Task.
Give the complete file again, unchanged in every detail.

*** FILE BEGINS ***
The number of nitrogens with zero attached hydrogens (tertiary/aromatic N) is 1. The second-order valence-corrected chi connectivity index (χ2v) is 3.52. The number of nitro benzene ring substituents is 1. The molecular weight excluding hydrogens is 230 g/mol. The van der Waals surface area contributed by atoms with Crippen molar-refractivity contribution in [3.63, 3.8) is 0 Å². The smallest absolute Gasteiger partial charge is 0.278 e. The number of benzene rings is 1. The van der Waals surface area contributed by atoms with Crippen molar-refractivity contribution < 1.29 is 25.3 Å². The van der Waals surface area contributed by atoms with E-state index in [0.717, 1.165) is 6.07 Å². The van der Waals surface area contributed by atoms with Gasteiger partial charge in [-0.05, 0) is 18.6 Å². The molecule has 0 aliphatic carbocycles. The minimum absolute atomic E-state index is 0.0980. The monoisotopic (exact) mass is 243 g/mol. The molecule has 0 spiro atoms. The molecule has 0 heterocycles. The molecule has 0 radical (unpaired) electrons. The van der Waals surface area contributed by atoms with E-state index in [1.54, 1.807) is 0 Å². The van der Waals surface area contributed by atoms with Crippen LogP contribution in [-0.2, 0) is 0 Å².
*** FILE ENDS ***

The number of nitrogens with zero attached hydrogens (tertiary/aromatic N) is 1. The second-order valence-corrected chi connectivity index (χ2v) is 3.52. The number of nitro benzene ring substituents is 1. The molecular weight excluding hydrogens is 230 g/mol. The van der Waals surface area contributed by atoms with Crippen molar-refractivity contribution in [3.63, 3.8) is 0 Å². The smallest absolute Gasteiger partial charge is 0.278 e. The number of benzene rings is 1. The van der Waals surface area contributed by atoms with Crippen molar-refractivity contribution < 1.29 is 25.3 Å². The van der Waals surface area contributed by atoms with E-state index in [0.717, 1.165) is 6.07 Å². The van der Waals surface area contributed by atoms with Gasteiger partial charge in [-0.05, 0) is 18.6 Å². The molecule has 0 aliphatic carbocycles. The minimum absolute atomic E-state index is 0.0980. The monoisotopic (exact) mass is 243 g/mol. The molecule has 0 spiro atoms. The molecule has 0 heterocycles. The molecule has 0 radical (unpaired) electrons. The van der Waals surface area contributed by atoms with E-state index in [1.54, 1.807) is 0 Å². The van der Waals surface area contributed by atoms with Crippen LogP contribution in [-0.2, 0) is 0 Å².